Chesapeake Bay Maritime Museum
A Smith Island-style skiff is a small fishing boat, primarily used for crabbing, that is modeled after skiffs imported from Europe. These small, light boats have a pointed bow, flat stern, and flat bottom, which makes them well suited to the relatively calm waters of the Chesapeake. Originally designed to be powered by rowing, they have since been adapted for outboard motors. At the annual Skipjack Races & Festival on Deal Island, there is also a Smith Island skiff docking race, celebrating the role that these skiffs have played in the traditional maritime culture of the region.
The Chesapeake Bay Maritime Museum, under the direction of Michael Gorman, will build a Smith Island-style skiff from start to finish during the 78th National Folk Festival in Salisbury. Gorman is a shipwright and the manager of the Chesapeake Bay Maritime Museum’s boatyard. Gorman grew up in Oswego, New York, where he got his first taste of boating on Lake Ontario. After moving to Arundel, Maine, he discovered his passion for boats and boatbuilding, which eventually led him to the Eastern Shore of the Chesapeake Bay and the Chesapeake Bay Maritime Museum. He has owned, worked on, and sailed varied boats over the years.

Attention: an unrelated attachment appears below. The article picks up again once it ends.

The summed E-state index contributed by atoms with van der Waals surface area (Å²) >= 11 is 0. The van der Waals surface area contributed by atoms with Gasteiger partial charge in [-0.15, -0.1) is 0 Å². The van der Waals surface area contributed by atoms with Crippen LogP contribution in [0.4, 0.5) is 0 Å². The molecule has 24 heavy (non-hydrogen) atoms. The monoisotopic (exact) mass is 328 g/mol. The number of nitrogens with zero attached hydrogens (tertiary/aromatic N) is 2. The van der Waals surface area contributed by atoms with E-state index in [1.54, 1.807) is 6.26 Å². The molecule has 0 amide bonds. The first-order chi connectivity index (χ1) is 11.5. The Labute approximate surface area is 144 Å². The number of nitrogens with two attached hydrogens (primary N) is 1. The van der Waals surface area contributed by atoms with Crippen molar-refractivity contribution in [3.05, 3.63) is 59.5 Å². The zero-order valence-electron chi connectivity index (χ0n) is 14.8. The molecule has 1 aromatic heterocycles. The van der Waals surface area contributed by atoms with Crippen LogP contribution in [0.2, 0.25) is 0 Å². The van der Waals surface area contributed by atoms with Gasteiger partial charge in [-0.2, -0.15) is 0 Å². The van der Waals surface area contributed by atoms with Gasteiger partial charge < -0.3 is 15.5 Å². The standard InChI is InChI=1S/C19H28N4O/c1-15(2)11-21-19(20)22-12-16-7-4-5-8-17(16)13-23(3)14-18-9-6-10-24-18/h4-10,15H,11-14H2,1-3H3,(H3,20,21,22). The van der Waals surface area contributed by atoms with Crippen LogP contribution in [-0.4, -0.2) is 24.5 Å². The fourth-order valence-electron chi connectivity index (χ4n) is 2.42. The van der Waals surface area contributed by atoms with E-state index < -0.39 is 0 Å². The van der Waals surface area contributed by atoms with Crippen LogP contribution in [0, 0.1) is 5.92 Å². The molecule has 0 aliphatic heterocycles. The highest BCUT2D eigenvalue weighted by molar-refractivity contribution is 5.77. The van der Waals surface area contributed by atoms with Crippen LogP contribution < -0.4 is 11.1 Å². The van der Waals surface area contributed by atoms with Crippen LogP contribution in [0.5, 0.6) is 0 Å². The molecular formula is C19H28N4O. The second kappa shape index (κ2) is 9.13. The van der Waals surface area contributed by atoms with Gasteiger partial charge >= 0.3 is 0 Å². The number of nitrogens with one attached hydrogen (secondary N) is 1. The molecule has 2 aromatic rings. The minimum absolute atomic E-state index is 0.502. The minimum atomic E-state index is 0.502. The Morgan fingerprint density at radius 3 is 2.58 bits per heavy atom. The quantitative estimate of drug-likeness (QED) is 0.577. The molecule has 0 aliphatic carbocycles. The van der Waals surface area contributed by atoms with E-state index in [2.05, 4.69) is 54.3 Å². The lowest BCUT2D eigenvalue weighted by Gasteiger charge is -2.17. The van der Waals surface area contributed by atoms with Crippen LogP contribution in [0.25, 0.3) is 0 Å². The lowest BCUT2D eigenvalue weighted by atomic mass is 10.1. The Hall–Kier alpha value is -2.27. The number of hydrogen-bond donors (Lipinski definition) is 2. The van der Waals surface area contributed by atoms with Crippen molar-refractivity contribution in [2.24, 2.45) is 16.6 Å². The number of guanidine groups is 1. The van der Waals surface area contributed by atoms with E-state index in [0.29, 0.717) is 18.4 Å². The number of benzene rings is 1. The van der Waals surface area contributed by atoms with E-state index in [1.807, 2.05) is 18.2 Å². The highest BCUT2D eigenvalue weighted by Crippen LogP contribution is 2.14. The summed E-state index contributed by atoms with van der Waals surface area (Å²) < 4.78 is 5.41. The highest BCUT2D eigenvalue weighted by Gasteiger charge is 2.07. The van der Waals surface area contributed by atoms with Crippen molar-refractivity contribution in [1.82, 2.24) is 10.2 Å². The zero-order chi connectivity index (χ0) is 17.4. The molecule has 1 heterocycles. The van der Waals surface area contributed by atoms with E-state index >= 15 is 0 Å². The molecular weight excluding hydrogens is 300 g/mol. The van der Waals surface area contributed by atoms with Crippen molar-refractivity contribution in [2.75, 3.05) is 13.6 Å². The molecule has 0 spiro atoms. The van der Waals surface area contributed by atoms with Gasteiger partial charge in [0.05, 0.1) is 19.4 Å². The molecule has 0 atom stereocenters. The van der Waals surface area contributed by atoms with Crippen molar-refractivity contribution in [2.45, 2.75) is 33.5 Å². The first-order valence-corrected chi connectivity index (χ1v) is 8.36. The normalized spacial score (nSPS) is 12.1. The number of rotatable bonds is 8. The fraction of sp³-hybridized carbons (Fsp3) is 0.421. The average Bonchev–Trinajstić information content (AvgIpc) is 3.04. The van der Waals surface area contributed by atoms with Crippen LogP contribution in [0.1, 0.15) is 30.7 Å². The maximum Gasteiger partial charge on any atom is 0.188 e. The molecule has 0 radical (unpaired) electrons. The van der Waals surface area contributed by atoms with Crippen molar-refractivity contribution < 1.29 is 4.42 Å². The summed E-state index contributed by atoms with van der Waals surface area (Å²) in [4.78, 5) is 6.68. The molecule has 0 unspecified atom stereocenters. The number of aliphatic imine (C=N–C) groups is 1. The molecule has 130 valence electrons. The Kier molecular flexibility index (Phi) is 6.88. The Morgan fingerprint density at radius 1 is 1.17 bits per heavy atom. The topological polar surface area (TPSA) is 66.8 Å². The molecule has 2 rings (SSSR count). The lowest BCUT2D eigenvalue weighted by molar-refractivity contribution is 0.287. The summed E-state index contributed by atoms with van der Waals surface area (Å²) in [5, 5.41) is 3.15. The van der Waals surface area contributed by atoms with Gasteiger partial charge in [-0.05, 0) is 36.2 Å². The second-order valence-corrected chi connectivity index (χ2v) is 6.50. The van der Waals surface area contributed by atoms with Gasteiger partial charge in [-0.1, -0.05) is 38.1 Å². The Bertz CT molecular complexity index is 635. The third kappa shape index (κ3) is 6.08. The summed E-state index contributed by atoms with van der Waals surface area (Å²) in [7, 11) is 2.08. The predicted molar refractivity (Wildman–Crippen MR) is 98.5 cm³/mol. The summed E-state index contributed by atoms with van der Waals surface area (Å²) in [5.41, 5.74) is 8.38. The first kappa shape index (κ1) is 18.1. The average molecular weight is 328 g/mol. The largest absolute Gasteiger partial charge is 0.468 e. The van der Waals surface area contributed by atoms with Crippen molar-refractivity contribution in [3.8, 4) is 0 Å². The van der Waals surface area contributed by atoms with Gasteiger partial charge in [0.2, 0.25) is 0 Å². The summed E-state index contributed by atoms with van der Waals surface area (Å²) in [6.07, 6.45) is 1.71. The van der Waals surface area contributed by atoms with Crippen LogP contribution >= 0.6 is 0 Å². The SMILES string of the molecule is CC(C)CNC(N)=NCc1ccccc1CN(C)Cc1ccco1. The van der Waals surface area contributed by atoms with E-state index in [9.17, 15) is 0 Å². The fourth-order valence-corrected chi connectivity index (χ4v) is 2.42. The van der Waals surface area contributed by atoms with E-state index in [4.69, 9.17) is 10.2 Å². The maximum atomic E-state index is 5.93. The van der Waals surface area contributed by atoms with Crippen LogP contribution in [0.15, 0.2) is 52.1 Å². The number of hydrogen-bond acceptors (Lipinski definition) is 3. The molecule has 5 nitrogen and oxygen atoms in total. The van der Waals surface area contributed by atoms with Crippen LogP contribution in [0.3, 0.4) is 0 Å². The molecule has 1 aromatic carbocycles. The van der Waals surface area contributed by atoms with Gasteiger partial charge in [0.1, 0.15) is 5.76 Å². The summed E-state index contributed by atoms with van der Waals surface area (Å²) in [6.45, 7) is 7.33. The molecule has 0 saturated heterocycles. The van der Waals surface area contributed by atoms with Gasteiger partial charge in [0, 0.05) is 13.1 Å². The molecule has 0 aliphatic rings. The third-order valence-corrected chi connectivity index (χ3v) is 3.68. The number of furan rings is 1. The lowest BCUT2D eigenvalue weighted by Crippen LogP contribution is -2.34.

Michael Gorman will be joined by a team of shipwrights from the Chesapeake Bay Maritime Museum. Together they will bring their significant skills to bear on the construction of a craft that is of great importance to the maritime traditions and occupational culture of the Chesapeake Bay.